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White v. Tanula

United States District Court, W.D. Wisconsin

October 24, 2017

KEITH TANULA, Defendant.



         Plaintiff Erik Demetrius White is proceeding pro se on a claim that defendant Keith Tanula used excessive force against him while he was confined at the Douglas County Jail in Superior, Wisconsin. Pending before the court is defendant's motion for summary judgment, which will be denied because there are genuine disputes of material fact regarding whether defendant's use of force was excessive, and defendant has not shown that he is entitled to qualified immunity.


         On June 19, 2013, plaintiff Erik White was serving a sentence at the Douglas County Jail in Superior, Wisconsin. Defendant Keith Tanula and another officer, S. Lobermeier, were retrieving dinner trays from inmates. As officer Lobermeier took a tray from the cell next to plaintiff, Tanula approached White's cell and asked him to put his dinner tray on the feeder trap of the door. White was using his toilet at the time and told Tanlua to “hold on.” Tanula asked White a second time to put his tray in the feeder trap, and White again failed to comply because, as White asserts, he was using his restroom. Tanula could see White's dinner tray on the cell floor next to the door, so he opened the cell door to retrieve it.

         About the same time that Tanula opened the cell door, White flushed his toilet and started walking toward his door, with the intention of picking up his tray to hand it to Tanula. White states that when he leaned over to pick up the tray, Tanula “struck” him twice in the sternum and yelled, “Back the fuck up and get against the wall!” Tanula disputes this, admitting only that he “extended his left arm toward White.” Video footage from the cell confirms that Tanula extended his arm, but it is unclear whether he made contact. Unfortunately, the footage does not contain audio. If there was contact, it appears from the video to have been minimal, and no reasonable trier of fact could find it unjustified given White's surprise appearance immediately in front of the door.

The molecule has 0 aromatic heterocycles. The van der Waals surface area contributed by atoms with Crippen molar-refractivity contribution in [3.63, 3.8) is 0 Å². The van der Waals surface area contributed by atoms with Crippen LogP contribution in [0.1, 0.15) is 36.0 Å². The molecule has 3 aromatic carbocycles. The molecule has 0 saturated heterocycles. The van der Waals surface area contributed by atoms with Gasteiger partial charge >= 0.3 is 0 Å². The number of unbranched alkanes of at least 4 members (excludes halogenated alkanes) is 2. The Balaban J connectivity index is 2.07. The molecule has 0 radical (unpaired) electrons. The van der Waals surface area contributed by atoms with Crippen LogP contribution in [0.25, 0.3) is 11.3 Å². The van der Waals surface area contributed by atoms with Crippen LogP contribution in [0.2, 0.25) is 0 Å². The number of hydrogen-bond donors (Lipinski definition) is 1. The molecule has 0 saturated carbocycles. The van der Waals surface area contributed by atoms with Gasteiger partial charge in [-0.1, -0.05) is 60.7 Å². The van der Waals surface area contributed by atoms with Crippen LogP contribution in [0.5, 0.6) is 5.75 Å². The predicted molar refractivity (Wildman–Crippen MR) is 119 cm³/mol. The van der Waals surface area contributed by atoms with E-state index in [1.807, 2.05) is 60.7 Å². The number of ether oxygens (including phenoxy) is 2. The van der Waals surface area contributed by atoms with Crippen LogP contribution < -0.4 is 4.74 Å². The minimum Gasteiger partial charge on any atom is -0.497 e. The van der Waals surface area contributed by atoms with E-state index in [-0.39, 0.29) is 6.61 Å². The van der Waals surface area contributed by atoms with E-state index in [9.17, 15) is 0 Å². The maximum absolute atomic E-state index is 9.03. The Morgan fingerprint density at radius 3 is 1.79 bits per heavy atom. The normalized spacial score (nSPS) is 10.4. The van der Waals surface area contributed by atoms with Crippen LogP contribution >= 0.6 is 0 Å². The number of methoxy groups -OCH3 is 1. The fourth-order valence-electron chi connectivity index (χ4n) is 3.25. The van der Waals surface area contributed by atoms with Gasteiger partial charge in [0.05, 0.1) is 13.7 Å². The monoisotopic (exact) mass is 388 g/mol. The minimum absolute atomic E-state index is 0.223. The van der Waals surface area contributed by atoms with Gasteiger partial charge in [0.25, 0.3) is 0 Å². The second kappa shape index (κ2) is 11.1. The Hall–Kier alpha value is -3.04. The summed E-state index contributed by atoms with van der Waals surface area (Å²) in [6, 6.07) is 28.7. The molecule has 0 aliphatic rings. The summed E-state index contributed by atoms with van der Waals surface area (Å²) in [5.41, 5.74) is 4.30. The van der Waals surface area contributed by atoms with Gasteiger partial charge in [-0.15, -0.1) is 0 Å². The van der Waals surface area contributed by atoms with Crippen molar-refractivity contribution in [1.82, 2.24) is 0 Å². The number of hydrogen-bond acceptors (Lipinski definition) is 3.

Upon entering White's cell, Tanula noticed White had several pictures affixed to his cell walls in violation of Douglas County Jail Rules. Tanula ordered White to remove them. Tanula also reports telling White that he would put the pictures into White's property bin, so that White would be able to retrieve them later, but White denies this. Regardless, White objected because he'd had the photos on his wall for a week and no other officer had ordered him to take them down. After Tanula repeated his order to take the pictures down, White became agitated and argumentative, although he eventually took down the photos near his toilet. Around the same time, officer Lobermeier overheard the confrontation between White and Tanula and entered the doorway of White's cell.

         Tanula then ordered White to remove additional pictures affixed to the cell wall near his bunk, holding out his hand for the pictures. Now angry, While said to officer Lobermeier, “What is this guy's issue?” Lobermeier responded by shrugging and telling White to comply with Tanula's directions. At that point, White told Tanula, “You got what you came for - can you leave my cell?” According to Tanula, White also began acting defensively, pacing and shifting his weight from side to side. White denies shifting his weight, but alleges that Tanula had his hand on his pepper spray in a threatening manner. On this, the video would seem to support White's version more, in that: (1) if White was shifting his weight or pacing at all, it was minimal; and (2) Tanula appears to be placing his hand to his belt where he stored his pepper spray. White then yelled, “that's my fucking family - nobody is getting those, ” referring to the photographs on the wall. Around this time, Lobermeier radioed for additional officers to assist.